Downtown Port Stanley BIA parking strategy approved
Port Stanley’s Business Improvement Area (BIA) won backing from Central Elgin Council on Monday night for plans to wrest control of town center parking from the hands of seasonal visitors and tourists.
The Council unanimously backed the recommendations in a letter from BIA Chairman Dustin Allen calling for two-hour parking limits on downtown streets from 10 a.m. to 5 p.m. throughout the high summer season. They also recommended that Elgin County consider adopting the same changes to the routes it operates in Port Stanley.
The BIA also asked council to delineate legal parking spaces with paint, further guiding motorists toward a more reasonable sharing of the business district’s streetscape. However, no action has been taken on this.
“History has shown numerous instances of vehicles blocking driveways, parking in front of fire hydrants, double-parking – especially on the west side of Main Street – and occupying more than one parking spot,” Allen said in the BIA’s message to council. .
The letter also references his consultations with William Street businesses about the impact of paid parking on Main Beach parking. “Zero street…parking was available late June, all of July and all of August, after 10 a.m. because people didn’t want to pay to park for a day at the beach, so they ‘dumped’ their vehicles” , said the letter continues.
“It got better after the two hour maximum signs were put up, (but) the lanes started to fill up with vehicles, trailers and motorhomes, often blocking the driveways or parking directly on the lawns” , Allen added. “Tourists were wandering through backyards, jumping fences and entering neighborhoods surrounding paid parking lots to get to Main Beach and avoid paying for parking.”
Lloyd Perrin, director of asset management and development services at Central Elgin, said: “The parking spaces will not be painted. Painting parking spaces will reduce the number of cars that could potentially be accommodated on the street, as spaces should be painted based on the longest vehicle length (such as a pickup truck or large SUV). If the spaces are unpainted, smaller vehicles could parallel park in the same area with reasonable space between them and accommodate more vehicles.
Allen’s letter was the BIA’s official response to the new rate and charge settlement approved by the Board on November 8, 2021.
“We believe these clearly painted lines and two-hour limits will give customers plenty of time to shop locally, eat locally, and even attend the Festival Theater,” Allen said. “We understand that these limits will not deter everyone from this ‘spill’, but the majority of visitors unfamiliar with Port Stanley and village regulations will think twice.”
Central Elgin’s User Fee Committee, chaired by Deputy Mayor Tom Marks, decided in November to expand the off-street parking network after reviewing the $412,317 the municipality generated from 5.2 acres of space on four lots.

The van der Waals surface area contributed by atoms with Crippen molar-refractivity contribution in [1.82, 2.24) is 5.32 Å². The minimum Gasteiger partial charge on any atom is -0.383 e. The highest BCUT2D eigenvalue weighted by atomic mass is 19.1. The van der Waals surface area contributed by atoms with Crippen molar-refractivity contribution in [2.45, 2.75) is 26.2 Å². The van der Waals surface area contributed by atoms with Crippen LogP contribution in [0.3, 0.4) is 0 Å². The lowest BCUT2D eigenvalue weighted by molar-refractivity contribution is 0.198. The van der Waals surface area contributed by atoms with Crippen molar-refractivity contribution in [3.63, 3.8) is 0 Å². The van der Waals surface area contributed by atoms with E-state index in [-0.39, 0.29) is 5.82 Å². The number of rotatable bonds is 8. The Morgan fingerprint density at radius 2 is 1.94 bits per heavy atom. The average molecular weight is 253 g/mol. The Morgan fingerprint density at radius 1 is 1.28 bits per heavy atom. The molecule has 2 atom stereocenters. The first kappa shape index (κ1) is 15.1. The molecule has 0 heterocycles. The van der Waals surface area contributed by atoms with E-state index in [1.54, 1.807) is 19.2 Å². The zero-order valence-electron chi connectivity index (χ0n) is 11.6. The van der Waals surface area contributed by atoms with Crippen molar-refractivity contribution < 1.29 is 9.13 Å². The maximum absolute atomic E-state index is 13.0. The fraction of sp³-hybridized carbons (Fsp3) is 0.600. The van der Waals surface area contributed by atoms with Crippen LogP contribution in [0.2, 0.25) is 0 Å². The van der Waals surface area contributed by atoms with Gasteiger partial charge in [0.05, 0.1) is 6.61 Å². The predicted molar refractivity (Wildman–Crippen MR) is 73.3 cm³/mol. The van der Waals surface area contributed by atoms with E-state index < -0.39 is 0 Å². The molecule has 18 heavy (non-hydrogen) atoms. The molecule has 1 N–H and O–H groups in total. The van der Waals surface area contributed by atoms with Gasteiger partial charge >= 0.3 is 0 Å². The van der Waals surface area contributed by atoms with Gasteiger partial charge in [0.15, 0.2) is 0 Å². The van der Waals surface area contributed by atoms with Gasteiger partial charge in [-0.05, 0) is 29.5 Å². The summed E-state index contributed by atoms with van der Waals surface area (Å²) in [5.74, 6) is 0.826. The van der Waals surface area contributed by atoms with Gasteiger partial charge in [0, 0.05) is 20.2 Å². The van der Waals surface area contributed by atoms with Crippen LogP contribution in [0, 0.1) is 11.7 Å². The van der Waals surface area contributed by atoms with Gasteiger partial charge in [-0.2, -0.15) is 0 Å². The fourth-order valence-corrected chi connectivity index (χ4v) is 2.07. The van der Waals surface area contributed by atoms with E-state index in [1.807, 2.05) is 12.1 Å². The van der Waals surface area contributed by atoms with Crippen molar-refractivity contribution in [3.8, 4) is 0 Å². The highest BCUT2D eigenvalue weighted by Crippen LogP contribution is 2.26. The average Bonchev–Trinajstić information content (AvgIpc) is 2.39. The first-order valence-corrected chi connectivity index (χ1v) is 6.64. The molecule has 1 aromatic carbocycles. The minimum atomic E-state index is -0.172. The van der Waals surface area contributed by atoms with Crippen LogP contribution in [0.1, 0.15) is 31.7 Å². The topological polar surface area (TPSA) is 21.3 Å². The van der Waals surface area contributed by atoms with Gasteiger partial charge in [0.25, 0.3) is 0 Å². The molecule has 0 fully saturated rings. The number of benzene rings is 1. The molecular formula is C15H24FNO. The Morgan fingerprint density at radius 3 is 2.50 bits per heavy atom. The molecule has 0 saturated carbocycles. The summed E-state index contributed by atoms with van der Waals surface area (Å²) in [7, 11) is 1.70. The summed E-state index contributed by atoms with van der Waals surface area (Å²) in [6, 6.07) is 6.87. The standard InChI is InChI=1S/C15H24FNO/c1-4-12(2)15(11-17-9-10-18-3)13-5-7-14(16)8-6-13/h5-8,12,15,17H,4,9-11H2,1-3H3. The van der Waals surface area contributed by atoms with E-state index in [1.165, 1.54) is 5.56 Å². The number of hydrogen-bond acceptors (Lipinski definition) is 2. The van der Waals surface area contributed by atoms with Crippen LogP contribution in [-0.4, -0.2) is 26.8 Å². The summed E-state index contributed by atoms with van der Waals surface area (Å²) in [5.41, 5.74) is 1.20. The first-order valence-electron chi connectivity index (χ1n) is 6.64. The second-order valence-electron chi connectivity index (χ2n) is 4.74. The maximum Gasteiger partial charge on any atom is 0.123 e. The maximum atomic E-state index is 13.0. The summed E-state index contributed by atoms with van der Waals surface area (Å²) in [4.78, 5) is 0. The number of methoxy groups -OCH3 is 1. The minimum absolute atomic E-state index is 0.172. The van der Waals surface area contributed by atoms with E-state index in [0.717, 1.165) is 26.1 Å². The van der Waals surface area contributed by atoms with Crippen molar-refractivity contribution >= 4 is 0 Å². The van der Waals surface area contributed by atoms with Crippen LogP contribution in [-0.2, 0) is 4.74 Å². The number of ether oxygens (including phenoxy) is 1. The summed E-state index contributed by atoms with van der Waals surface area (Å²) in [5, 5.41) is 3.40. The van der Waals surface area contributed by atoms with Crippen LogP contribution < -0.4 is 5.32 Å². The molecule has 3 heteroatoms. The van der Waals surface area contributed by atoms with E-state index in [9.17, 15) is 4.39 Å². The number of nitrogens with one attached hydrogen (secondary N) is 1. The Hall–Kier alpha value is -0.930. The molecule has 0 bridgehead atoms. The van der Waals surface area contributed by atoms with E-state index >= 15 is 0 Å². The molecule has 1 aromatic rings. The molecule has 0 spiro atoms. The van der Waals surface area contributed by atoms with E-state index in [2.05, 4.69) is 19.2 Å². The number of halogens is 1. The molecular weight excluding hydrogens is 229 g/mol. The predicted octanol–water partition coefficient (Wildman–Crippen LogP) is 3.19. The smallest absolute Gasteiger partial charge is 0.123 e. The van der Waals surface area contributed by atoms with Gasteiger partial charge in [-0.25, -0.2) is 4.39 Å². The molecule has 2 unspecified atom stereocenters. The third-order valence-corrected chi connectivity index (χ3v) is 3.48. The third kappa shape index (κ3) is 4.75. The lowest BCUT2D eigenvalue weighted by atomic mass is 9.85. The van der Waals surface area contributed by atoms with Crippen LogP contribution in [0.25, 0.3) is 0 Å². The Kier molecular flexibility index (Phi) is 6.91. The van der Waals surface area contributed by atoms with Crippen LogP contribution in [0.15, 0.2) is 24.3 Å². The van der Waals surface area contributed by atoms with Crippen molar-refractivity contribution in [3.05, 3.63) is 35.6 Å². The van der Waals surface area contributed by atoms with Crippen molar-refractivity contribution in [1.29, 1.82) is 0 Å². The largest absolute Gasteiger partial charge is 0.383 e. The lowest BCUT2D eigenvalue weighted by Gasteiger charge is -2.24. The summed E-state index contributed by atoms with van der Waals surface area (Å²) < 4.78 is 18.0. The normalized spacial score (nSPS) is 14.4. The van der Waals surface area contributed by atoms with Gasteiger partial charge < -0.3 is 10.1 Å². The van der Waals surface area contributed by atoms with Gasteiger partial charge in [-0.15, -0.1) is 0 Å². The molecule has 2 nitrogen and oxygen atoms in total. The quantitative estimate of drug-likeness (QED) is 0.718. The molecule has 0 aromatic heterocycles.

The off-street parking lots, called Main Beach, Old Ball Park, Pierside Beach and Boat Launch, operate daily from 10 a.m. to 5 p.m., May 1 through September 30. The Boat Launch car park operates 24 hours a day.
For 2022, councilors accepted the committee’s recommendation to add 4.58 acres of space in five lots, generating up to $336,016 in additional revenue, equivalent to 2% of the 2021 tax levy. Paid off-street parking lots are: Little Beach, East Headlands, Visitor Centre, Erie Rest and Pharmacy Lot. Four “courtesy parking spots” will provide 15 minutes of free parking at the Visitor Center and Pharmacy parking lot.
Council also approved the expenditure of $125,762 to purchase 14 new parking meters, including nine to replace old ones at Main Beach and Boat Launch lots. They will be installed in May, before the Victoria Day weekend.
“These considerations would align with Council’s October 28, 2019 Climate Emergency Resolution, to identify target areas of municipal policy that can have the greatest impact in reducing local impact on climate change,” according to the committee report.
“Generally, it would be beneficial to appreciate and use the value of parking assets in the achievement of other social and environmental objectives,” the committee’s report continues. “In Central Elgin’s 2021 budget, net beach expenses (cleaning and maintenance) are $621,898 funded by the levy. The generation of additional parking revenue could be used to offset these expenses.
The committee and city staff formulated their off-street parking strategy after reading a new paper prepared for the Institute on Municipal Finance and Governance (IMFG), by Almos Tassonyi and Harry Kitchen.
“The strength of a user fee is its ability to recover all the costs of providing a service by linking user fees to those who use it,” according to Tassonyi and Kitchen’s report. “This is the classic model of public finance based on the benefits received – in other words, those who benefit are those who pay, also known as the ‘Wicksellian connection’. When this link is made, it is possible to satisfy several important criteria in the financing of public services: efficiency, accountability, transparency, equity and ease of administration.
On Monday night Ward 5 Councilor Fiona Wynn said: ‘I kinda like the idea of a two hour maximum. I think it’s a great idea and unless I’m missing something it might not go very far but somehow to help relieve a lot of the pressure to park in the harbor .
Costs at municipal parking lots are $4 per hour, $20 per day and $30 per day if users have a trailer. A single-vehicle season pass is $100. A season pass for a single vehicle with a boat trailer costs $120.
“It’s a concept we talked about when we were talking about the other bylaws,” Ward 1 Councilor Colleen Row said. “It was just, at the time, that we thought well, we’ll see what happens, but there’s been enough vocal concern about it (that) we need the limit to keep businesses going. and turnover.”